In this week’s Market Trends we look at three lesser-spotted V8s; the Rover P5B, Daimler 250-V8 and Jensen CV8…
The Rover company that built the P5 was a completely different organisation to the one that built the P6 and a world away from the organisation which gave us the SD1.
During the ’50s, Rover had a reputation for being run by engineers, and with that they offered a very real depth of engineering and production quality, if somewhat conservative. The P5B was in fact the first Rover to be offered with the ex-Buick V8 engine, despite what the shouty SD1 says.
Sitting alongside the regular P5, the B (standing for Buick) offered a 3.5-litre V8 engine with 160bhp on tap, almost 30 more than the regular P5 in straight-six form. It was lighter, too, coming in round 200lb less than the old Rover engine thanks to its aluminium construction.
Today, prices vary immensely on condition with the very bottom of the bracket starting from around £5000. This figure can comfortably climb to £28,000 at the very top for cars that have recently been restored. That being said, £8000 will get you a car with good history and has been well maintained.
While the Jaguar Mk2 gets all the love, the lesser-spotted Daimler 250-V8 is arguably the car to choose for classic car enthusiasts. Featuring the same body, the Daimler used the Edward Turner-designed V8 engine in order to produce a less racy, more genteel version of the Mk2 with less of the bank robber connotations.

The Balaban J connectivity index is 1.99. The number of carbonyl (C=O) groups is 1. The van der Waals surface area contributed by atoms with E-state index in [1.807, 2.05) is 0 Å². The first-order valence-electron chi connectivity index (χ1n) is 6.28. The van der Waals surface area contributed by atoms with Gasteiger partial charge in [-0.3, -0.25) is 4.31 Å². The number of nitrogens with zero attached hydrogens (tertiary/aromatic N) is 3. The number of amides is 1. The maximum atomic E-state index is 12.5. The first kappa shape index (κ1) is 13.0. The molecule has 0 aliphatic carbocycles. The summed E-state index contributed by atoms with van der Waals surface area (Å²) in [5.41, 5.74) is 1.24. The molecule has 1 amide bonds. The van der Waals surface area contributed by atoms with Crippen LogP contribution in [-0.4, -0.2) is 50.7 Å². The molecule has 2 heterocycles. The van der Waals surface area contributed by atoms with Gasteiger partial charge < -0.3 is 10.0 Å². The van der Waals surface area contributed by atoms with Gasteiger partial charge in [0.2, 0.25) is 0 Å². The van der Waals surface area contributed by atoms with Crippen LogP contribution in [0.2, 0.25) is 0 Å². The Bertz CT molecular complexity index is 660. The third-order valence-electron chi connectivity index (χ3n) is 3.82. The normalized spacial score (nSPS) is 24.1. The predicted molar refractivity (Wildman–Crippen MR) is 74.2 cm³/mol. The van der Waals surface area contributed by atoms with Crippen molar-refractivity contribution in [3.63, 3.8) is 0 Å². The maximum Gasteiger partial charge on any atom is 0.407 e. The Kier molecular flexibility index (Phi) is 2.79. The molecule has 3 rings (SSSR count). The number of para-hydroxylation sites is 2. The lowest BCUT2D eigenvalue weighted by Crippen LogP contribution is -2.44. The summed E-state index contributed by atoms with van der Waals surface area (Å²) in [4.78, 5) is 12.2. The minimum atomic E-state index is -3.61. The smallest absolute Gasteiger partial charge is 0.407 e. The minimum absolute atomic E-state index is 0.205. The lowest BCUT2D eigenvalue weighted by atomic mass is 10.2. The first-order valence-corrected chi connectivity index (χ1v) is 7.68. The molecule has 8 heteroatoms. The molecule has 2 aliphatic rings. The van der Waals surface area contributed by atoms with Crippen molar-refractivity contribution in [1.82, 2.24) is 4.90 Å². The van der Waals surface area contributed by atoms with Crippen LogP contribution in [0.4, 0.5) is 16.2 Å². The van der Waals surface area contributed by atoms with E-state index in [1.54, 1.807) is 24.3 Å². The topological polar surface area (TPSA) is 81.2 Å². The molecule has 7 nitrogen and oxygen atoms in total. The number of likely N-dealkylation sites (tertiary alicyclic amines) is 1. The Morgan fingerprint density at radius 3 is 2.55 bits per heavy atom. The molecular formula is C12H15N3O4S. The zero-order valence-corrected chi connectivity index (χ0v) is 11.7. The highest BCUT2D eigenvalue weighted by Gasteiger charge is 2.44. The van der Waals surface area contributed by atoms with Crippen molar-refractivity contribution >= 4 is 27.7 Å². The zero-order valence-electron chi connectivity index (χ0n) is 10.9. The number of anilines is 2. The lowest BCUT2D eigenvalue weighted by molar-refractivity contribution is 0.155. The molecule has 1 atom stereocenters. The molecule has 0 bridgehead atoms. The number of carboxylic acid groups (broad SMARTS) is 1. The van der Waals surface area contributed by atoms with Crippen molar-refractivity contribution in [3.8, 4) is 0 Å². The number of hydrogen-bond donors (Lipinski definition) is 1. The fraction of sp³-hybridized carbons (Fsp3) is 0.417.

The Daimler engine is a superb creation and was pretty much the only part of the mainstream Daimler car business to even briefly survive the takeover by Jaguar.
The Daimler 250-V8 offers a very different driving experience to the Mk2 and is a quieter car on the move. Most cars were sold in automatic form which suits the car more than the rare manual.
There’s a whole host of varying-condition Daimler V8s on sale so it’s worth doing your homework. Projects typically start around the £5000 mark while the very best restorations can set you back almost £30,000. A ballpark figure of £14,000 should get you behind the wheel of a tasty example.
That being said, just a few years ago the same car would have cost you closer to £8000, which goes to show that interest in the Daimler has pushed prices northwards.
The Jensen CV8 is a remarkable car to look at. Its intriguing, yet purposeful, body perfectly embodied its beating heart, the 5.9-litre Chrysler V8. In reality, the CV8 was a development of the 541 series cars, albeit with a revised chassis underneath to accommodate the larger-capacity engine.
In fitting the big V8, the car’s performance was also transformed. The 1964 revisions saw a larger 6.3-litre Chrysler hemi motor up the ante again with performance figures of 330bhp and a 140mph top speed.
Today, prices are remarkably strong for the ’60s sports car. If you’re looking for a car that’s in good condition with all round good history and featuring the hemi engine, you’ll be expected to pay around the £30,000 mark. That being said, there’s room to spend a whole lot more with Sean Connery’s former car up for sale at the time of writing for a whopping £135,000.